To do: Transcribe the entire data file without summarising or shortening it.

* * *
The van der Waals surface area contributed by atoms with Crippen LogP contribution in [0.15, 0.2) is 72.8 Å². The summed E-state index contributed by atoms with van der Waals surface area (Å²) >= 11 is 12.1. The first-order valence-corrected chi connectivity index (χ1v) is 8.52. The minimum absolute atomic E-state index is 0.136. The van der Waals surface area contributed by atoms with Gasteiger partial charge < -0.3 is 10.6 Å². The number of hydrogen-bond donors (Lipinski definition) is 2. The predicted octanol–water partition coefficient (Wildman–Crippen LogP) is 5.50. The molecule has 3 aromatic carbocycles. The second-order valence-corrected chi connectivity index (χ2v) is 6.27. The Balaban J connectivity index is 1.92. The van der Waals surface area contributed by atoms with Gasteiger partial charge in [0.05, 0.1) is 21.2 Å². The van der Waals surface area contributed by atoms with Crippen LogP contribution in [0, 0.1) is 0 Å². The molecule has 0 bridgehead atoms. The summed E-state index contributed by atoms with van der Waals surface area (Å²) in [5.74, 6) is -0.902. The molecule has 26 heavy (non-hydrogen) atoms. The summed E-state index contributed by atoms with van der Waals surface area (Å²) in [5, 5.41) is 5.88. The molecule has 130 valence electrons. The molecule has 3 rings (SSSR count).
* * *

The van der Waals surface area contributed by atoms with Crippen LogP contribution in [0.15, 0.2) is 72.8 Å². The summed E-state index contributed by atoms with van der Waals surface area (Å²) >= 11 is 12.1. The first-order valence-corrected chi connectivity index (χ1v) is 8.52. The minimum absolute atomic E-state index is 0.136. The van der Waals surface area contributed by atoms with Gasteiger partial charge < -0.3 is 10.6 Å². The number of hydrogen-bond donors (Lipinski definition) is 2. The predicted octanol–water partition coefficient (Wildman–Crippen LogP) is 5.50. The molecule has 3 aromatic carbocycles. The second-order valence-corrected chi connectivity index (χ2v) is 6.27. The Balaban J connectivity index is 1.92. The van der Waals surface area contributed by atoms with Gasteiger partial charge in [0.05, 0.1) is 21.2 Å². The van der Waals surface area contributed by atoms with Crippen LogP contribution in [0, 0.1) is 0 Å². The molecule has 0 bridgehead atoms. The summed E-state index contributed by atoms with van der Waals surface area (Å²) in [5.74, 6) is -0.902. The molecule has 26 heavy (non-hydrogen) atoms. The summed E-state index contributed by atoms with van der Waals surface area (Å²) in [5, 5.41) is 5.88. The molecule has 130 valence electrons. The molecule has 3 rings (SSSR count).